AU - Prehn, Cornelia

AU - Roemisch-Margl, Werner

AU - Kastenmuller, Gabi

AU - Willemsen, Gonneke

AU - Pool, Reńe

AU - Kasa, Katarina

AU - Van Dijk, Ko Willems

AU - Hankemeier, Thomas

AU - Meisinger, Christa

AU - Thorand, Barbara

AU - Ruepp, Andreas

AU - De Angelis, Martin Hrabe

AU - Li, Yixue

AU - Wichmann, H. E.

AU - Stratmann, Bernd

AU - Strauch, Konstantin

AU - Metspalu, Andres

AU - Gieger, Christian

AU - Suhre, Karsten

AU - Adamski, Jerzy

AU - Illig, Thomas

AU - Rathmann, Wolfgang

AU - Roden, Michael

AU - Peters, Annette

AU - Van Duijn, Cornelia M.

AU - Boomsma, Dorret I.

AU - Meitinger, Thomas

AU - Wang-Sattler, Rui

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N2 - OBJECTIVE Metformin is used as a first-line oral treatment for type 2 diabetes (T2D). However, the underlying mechanism is not fully understood. Here, we aimed to comprehensively investigate the pleiotropic effects of metformin. RESEARCH DESIGN AND METHODS We analyzed both metabolomic and genomic data of the population-based KORA cohort. To evaluate the effect of metformin treatment on metabolite concentrations, we quantified 131metabolites in fasting serumsamples and usedmultivariable linear regression models in three independent cross-sectional studies (n = 151 patients with T2D treated with metformin [mt-T2D]). Additionally, we used linear mixed-effect models to study the longitudinal KORA samples (n = 912) and performed mediation analyses to investigate the effects of metformin intake on blood lipid profiles. We combined genotyping data with the identified metforminassociated metabolites in KORA individuals (n = 1,809) and explored the underlying pathways. RESULTS We found significantly lower (P < 5.0E-06) concentrations of three metabolites (acyl-alkyl phosphatidylcholines [PCs]) when comparing mt-T2D with four control groupswhowere not using glucose-lowering oralmedication. These findings were controlled for conventional risk factors of T2D and replicated in two independent studies. Furthermore, we observed that the levels of thesemetabolites decreased significantly in patients after they started metformin treatment during 7 years' follow-up. The reduction of these metabolites was also associated with a lowered blood level of LDL cholesterol (LDL-C). Variations of these three metabolites were significantly associated with 17 genes (including FADS1 and FADS2) and controlled by AMPK, a metformin target. CONCLUSIONS Our results indicate that metformin intake activates AMPK and consequently suppresses FADS, which leads to reduced levels of the three acyl-alkyl PCs and LDL-C. Our findings suggest potential beneficial effects of metformin in the prevention of cardiovascular disease.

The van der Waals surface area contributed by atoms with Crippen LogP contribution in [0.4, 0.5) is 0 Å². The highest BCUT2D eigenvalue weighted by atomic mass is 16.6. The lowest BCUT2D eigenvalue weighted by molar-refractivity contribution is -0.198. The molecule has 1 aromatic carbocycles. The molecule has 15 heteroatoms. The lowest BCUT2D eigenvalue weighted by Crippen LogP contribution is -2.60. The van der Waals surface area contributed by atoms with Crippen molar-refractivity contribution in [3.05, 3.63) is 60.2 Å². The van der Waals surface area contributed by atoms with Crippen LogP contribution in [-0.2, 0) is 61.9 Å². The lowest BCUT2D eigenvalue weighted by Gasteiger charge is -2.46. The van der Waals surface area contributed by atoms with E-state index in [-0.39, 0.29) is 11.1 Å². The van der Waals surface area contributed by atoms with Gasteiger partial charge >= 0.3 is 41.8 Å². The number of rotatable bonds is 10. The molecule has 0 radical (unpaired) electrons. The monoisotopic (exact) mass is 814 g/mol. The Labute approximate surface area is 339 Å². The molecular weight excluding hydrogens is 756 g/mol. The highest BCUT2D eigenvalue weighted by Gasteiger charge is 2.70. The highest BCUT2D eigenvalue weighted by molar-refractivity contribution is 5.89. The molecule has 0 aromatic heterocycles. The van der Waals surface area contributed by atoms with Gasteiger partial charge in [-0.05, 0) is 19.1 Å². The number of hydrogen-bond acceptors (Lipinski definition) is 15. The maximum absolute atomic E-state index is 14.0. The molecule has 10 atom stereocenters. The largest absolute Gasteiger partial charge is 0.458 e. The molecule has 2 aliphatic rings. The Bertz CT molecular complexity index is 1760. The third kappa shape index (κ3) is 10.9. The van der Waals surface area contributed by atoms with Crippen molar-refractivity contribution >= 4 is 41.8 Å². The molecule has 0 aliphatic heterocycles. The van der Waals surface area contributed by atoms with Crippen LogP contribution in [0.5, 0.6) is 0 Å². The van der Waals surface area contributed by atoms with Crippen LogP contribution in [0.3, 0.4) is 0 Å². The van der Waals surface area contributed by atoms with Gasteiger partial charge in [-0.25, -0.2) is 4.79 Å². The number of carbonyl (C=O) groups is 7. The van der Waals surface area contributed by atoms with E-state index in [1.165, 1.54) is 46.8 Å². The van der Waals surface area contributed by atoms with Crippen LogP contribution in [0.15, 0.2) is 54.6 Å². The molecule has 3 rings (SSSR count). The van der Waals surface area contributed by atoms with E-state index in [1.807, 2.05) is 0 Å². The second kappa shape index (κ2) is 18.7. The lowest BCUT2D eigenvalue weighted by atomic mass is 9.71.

AB - OBJECTIVE Metformin is used as a first-line oral treatment for type 2 diabetes (T2D). However, the underlying mechanism is not fully understood. Here, we aimed to comprehensively investigate the pleiotropic effects of metformin. RESEARCH DESIGN AND METHODS We analyzed both metabolomic and genomic data of the population-based KORA cohort. To evaluate the effect of metformin treatment on metabolite concentrations, we quantified 131metabolites in fasting serumsamples and usedmultivariable linear regression models in three independent cross-sectional studies (n = 151 patients with T2D treated with metformin [mt-T2D]). Additionally, we used linear mixed-effect models to study the longitudinal KORA samples (n = 912) and performed mediation analyses to investigate the effects of metformin intake on blood lipid profiles. We combined genotyping data with the identified metforminassociated metabolites in KORA individuals (n = 1,809) and explored the underlying pathways. RESULTS We found significantly lower (P < 5.0E-06) concentrations of three metabolites (acyl-alkyl phosphatidylcholines [PCs]) when comparing mt-T2D with four control groupswhowere not using glucose-lowering oralmedication. These findings were controlled for conventional risk factors of T2D and replicated in two independent studies. Furthermore, we observed that the levels of thesemetabolites decreased significantly in patients after they started metformin treatment during 7 years' follow-up. The reduction of these metabolites was also associated with a lowered blood level of LDL cholesterol (LDL-C). Variations of these three metabolites were significantly associated with 17 genes (including FADS1 and FADS2) and controlled by AMPK, a metformin target. CONCLUSIONS Our results indicate that metformin intake activates AMPK and consequently suppresses FADS, which leads to reduced levels of the three acyl-alkyl PCs and LDL-C. Our findings suggest potential beneficial effects of metformin in the prevention of cardiovascular disease.